Background: Today, the application of microorganisms such as bacteria, fungi and alga for enhancing cashing crops growth has been increased. A wide-spectrum ranges of microorganisms have been isolated from rhizosphere, phyllosphere, soils and mines that showed potential benefits for enhancing plant production. These microorganisms are effective beneficial, symbiont and plant stimulator that could provide a considerable amount of essential nutrient for plant roots, protect plants from stresses and finally affected the total yield of plants. The selection of proper bacteria or fungus species for introducing into the agricultural soils that used for cultivation of economic and strategic plants such as cereals, oil-yielding trees and commercial seeds, depend on various factors such as target hosts, the population of soil microorganisms, environmental tensions and survival potential of introduced bacteria. Various microbiological methods such as engineering the bacterial genome, introduction of exotic genes into bacterial/fungal strains, enhancing metabolic pathways of microorganism and something like that have been followed to improve the interaction between strategic plant roots and nearby microorganisms.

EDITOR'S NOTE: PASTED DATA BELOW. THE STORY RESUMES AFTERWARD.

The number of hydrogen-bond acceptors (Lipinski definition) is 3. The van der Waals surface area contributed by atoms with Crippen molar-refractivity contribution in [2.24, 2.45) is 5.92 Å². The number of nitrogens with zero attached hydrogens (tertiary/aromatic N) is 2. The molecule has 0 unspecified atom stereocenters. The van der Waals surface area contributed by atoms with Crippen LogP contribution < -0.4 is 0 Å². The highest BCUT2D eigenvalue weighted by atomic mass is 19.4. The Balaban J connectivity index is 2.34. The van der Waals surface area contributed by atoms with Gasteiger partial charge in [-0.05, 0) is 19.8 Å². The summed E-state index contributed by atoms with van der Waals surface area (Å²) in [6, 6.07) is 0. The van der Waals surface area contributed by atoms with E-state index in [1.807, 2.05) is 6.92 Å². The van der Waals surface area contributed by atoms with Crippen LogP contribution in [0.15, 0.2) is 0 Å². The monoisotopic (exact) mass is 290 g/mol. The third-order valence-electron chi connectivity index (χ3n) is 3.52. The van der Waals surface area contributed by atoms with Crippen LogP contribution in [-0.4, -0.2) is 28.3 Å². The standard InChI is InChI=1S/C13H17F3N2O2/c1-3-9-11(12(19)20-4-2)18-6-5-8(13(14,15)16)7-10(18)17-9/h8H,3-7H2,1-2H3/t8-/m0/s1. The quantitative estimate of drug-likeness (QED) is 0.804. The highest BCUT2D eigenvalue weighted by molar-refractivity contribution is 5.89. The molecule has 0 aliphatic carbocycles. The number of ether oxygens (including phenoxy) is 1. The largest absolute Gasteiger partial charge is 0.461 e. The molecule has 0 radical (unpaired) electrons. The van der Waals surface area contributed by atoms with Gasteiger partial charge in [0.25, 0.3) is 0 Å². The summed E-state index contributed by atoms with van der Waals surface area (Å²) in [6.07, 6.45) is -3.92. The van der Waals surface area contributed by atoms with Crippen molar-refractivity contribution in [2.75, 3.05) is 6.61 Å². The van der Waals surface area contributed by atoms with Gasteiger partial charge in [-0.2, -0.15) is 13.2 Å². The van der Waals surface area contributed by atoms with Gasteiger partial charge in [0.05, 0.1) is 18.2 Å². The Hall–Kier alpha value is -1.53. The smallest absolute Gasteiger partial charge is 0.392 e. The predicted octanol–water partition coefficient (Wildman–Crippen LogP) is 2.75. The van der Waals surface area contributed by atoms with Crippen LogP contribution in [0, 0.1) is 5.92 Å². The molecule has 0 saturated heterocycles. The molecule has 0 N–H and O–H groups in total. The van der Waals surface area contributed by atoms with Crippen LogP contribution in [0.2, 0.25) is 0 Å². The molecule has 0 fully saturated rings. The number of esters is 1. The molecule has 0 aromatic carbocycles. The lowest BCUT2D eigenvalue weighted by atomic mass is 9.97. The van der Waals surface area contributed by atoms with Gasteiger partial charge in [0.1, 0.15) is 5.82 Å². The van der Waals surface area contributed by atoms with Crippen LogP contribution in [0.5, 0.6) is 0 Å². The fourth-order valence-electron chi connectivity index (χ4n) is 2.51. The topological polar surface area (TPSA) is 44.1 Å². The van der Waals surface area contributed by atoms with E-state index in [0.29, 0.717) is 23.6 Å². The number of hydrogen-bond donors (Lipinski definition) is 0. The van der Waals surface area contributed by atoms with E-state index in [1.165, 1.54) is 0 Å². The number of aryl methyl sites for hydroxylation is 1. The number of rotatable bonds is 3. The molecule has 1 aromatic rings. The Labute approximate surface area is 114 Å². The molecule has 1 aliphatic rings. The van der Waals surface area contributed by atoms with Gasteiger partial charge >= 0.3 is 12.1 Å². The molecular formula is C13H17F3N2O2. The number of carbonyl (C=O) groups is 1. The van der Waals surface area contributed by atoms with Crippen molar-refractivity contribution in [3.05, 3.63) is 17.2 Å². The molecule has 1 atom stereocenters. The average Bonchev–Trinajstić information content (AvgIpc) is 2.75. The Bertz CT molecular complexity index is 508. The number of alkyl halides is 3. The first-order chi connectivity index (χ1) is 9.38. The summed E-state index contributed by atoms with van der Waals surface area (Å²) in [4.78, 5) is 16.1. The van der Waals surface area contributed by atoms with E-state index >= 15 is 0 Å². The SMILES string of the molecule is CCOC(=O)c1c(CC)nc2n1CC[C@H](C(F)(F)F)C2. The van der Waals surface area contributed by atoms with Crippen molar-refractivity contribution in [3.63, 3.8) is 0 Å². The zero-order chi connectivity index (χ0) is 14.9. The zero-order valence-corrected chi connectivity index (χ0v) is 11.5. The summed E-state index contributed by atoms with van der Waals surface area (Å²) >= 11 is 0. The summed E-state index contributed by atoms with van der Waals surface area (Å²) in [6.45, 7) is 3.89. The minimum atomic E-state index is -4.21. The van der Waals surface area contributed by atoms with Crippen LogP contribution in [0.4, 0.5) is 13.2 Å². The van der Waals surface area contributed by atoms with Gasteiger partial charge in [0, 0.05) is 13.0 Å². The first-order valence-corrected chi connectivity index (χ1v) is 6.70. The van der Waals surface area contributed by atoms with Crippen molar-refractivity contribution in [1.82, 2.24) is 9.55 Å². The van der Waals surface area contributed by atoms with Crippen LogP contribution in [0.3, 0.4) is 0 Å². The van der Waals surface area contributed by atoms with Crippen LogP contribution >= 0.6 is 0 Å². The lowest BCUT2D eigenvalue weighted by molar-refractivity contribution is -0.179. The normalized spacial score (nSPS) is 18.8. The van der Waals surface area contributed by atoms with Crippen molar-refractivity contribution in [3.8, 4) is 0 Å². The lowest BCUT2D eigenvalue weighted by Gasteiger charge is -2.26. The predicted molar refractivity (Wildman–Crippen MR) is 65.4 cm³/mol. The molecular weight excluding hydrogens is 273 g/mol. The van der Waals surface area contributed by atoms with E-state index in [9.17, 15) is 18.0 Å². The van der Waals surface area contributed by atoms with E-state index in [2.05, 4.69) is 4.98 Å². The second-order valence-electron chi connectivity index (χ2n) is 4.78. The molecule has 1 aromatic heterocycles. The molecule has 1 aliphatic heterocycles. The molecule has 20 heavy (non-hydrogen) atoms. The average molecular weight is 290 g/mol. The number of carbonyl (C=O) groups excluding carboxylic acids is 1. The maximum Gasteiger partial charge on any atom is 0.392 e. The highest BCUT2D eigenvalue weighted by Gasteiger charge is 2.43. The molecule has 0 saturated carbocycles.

Results: The accumulating body of evidence speculates that any modification in the genome sequence of PGPRs could affect their potential to produce plant growth stimulants. In this regard, studies suggested that over-expression of genes involved in plants yield and regulation of them could relatively support stronger interaction of soil microorganisms with plant roots. Microbiological engineering of soil could also effectively change nutrient recycle around plant roots provided higher level of nutritional elements for plant growth. Therefore, any changes in the population of beneficial soil microbiota are associated with higher growth of plants and their sustainable development in zero-element soils.
Conclusion: Because the inappropriate application of plant-growth-enhancing microbiota may show injudicious effects on native soil microorganism, the utilization of novel and practical microbial biotechnology methods can overcome this problem for long-term application of bacterium/fungal-based biofertilizers for agricultural goals.